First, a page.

William Hague just made an eyecatching claim in the House of Lords during the debate over Article 50. He attacked those Remainers still seeking to restore Britain’s European Union membership in general and Tony Blair in particular, saying that if he had called on voters to “rise up” against New Labour after he lost the election, Blair would have told him to listen to the voters.

To be fair to Hague, it has been sixteen years since he went down to crushing defeat to Blair, so he may have forgotten some of the details. Happily, the full text of his resignation speech the morning after is still online.

Here’s Hague, 2001:

"The people have spoken. And just as it is vital to encourage everyone to participate in our democracy, so it is important to understand and respect the result. The Labour party have won the election and I have already congratulated them on doing so. But they have done so without great public enthusiasm….It is therefore a vital task for the Conservative party in the coming parliament to hold the government to account for the promises they have made and the trust people have placed in it.”

And here’s Blair, 2017:

“I want to be explicit. Yes, the British people voted to leave Europe. And I agree the will of the people should prevail. I accept right now there is no widespread appetite to re-think. But the people voted without knowledge of the terms of Brexit. As these terms become clear, it is their right to change their mind. Our mission is to persuade them to do so.”

And here’s Blair’s last line which has so offended William Hague:

“This is not the time for retreat, indifference or despair; but the time to rise up in defence of what we believe – calmly, patiently, winning the argument by the force of argument; but without fear and with the conviction we act in the true interests of Britain.”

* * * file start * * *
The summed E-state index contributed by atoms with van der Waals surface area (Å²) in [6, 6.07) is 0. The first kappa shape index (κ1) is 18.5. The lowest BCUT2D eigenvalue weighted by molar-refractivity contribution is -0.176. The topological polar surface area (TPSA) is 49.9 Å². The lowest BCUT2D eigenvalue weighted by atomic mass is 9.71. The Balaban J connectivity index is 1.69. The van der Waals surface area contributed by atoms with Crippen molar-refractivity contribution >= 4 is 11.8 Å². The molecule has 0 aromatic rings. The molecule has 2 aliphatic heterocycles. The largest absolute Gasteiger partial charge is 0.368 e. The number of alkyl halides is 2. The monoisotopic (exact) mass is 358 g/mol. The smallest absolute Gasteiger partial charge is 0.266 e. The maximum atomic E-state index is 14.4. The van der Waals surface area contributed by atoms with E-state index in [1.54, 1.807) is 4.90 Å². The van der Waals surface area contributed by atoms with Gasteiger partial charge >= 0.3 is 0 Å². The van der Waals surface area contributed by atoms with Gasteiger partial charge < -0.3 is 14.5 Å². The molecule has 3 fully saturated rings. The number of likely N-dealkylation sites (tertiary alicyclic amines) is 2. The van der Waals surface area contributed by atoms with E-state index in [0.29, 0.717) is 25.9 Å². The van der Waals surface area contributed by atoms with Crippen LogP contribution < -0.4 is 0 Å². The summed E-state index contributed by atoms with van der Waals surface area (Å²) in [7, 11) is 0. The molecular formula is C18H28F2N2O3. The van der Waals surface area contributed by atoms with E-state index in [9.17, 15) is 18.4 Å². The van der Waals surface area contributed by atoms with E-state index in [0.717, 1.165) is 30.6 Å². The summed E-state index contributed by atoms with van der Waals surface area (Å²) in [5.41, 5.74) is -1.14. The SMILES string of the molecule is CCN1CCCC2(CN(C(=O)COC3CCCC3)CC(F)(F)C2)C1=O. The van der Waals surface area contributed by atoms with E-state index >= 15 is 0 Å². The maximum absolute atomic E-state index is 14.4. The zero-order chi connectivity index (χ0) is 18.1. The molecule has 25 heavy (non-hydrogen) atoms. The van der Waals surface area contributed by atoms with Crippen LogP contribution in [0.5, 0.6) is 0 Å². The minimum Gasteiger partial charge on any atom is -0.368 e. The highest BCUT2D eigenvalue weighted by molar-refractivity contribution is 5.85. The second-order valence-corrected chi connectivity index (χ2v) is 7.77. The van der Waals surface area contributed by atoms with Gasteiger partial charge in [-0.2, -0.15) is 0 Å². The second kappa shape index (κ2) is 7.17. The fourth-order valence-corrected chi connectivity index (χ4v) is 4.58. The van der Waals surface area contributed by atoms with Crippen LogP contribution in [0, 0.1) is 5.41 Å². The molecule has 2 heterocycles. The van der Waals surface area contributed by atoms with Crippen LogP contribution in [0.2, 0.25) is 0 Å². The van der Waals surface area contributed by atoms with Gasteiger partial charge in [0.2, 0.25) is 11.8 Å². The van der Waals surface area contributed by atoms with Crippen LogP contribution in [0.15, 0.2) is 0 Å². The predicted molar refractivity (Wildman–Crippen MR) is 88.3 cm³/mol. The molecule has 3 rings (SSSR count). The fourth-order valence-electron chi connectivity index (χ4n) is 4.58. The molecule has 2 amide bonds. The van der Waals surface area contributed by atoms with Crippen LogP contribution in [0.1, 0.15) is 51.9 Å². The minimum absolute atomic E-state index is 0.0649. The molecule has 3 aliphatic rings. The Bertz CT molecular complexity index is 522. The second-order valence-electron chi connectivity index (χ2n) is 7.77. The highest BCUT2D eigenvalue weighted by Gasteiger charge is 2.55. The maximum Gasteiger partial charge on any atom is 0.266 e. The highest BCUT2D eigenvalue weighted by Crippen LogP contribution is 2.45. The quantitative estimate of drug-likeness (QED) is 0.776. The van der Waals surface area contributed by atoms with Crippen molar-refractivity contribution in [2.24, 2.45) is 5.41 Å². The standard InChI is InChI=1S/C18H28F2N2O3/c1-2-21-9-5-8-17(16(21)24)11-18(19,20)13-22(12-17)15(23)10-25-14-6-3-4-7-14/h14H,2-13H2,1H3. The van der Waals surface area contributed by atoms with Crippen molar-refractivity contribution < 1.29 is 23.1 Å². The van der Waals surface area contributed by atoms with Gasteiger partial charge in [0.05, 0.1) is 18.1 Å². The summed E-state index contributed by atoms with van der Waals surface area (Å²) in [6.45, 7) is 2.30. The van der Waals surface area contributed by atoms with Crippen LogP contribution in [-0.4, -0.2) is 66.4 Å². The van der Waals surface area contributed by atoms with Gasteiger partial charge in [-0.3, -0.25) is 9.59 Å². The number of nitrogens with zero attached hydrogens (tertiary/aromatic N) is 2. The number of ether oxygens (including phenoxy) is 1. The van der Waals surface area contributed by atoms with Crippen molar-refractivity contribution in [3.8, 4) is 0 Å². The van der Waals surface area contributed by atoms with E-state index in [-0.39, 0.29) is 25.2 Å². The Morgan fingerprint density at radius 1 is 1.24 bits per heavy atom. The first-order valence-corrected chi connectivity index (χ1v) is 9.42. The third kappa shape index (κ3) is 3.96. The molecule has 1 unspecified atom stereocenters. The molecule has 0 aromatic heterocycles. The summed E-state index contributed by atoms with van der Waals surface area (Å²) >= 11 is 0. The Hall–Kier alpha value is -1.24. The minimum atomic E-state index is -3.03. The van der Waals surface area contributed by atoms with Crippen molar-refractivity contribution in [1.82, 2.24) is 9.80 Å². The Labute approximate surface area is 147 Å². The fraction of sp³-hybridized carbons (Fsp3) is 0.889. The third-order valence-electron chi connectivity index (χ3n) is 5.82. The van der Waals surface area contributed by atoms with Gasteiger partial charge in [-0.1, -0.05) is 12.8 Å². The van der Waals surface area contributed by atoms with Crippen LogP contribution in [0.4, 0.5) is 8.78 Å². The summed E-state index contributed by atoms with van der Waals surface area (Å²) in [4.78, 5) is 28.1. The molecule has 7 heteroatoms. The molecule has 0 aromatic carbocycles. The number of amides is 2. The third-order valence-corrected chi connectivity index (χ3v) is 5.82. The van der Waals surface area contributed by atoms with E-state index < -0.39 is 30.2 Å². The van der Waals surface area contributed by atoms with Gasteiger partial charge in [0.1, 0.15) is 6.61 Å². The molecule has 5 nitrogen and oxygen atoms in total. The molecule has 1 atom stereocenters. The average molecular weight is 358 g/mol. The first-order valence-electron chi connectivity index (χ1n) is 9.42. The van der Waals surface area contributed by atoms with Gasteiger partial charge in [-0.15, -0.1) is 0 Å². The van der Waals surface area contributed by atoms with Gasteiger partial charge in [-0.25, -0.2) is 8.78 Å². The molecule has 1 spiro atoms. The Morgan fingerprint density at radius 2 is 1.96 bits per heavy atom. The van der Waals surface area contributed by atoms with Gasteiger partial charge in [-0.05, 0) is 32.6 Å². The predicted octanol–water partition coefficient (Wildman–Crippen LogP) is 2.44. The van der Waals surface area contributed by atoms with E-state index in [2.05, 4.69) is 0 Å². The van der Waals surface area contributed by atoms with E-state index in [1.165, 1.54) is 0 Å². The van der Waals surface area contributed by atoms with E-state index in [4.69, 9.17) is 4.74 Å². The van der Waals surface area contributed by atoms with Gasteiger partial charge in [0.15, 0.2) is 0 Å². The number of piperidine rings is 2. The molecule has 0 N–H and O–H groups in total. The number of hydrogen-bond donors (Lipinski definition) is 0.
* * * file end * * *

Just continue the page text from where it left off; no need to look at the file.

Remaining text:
This is funny, because here’s William Hague’s last line in 2001:

"I wish I could have led you to victory but now we must all work for our victories in the future.”

 Here’s what the “you lost, get over it” crowd have to explain: what is the difference between these two speeches? Both acknowledge a defeat, acknowledge the mountain to climb for the defeated side, but resolve to work harder to secure a better result next time.

It’s particularly galling when you remember that taking Britain back in would not require a second referendum but a third: because the Brexiteers, far from losing in 1975 and getting over it, spent four decades gearing up to take Britain out of the European Union.

There’s a more valid criticism to be had of the value of a continuity Remain campaign which appears to hold many of the people who voted to Leave in distaste. Certainly, at present, the various pro-Remain forces look more like the unattractive fringe that lost in 1975 than the well-disciplined machine that won the replay in 2016. But the fact there was a replay in the first place shows that there’s nothing anti-democratic about continuing to hold on to your beliefs after a defeat. What is anti-democratic is trying to claim that the result of any electoral contest, however narrow or how large, means that everyone who disagreed with you has to shut up and pretend you were right all along. 

Stephen Bush is special correspondent at the New Statesman. His daily briefing, Morning Call, provides a quick and essential guide to British politics.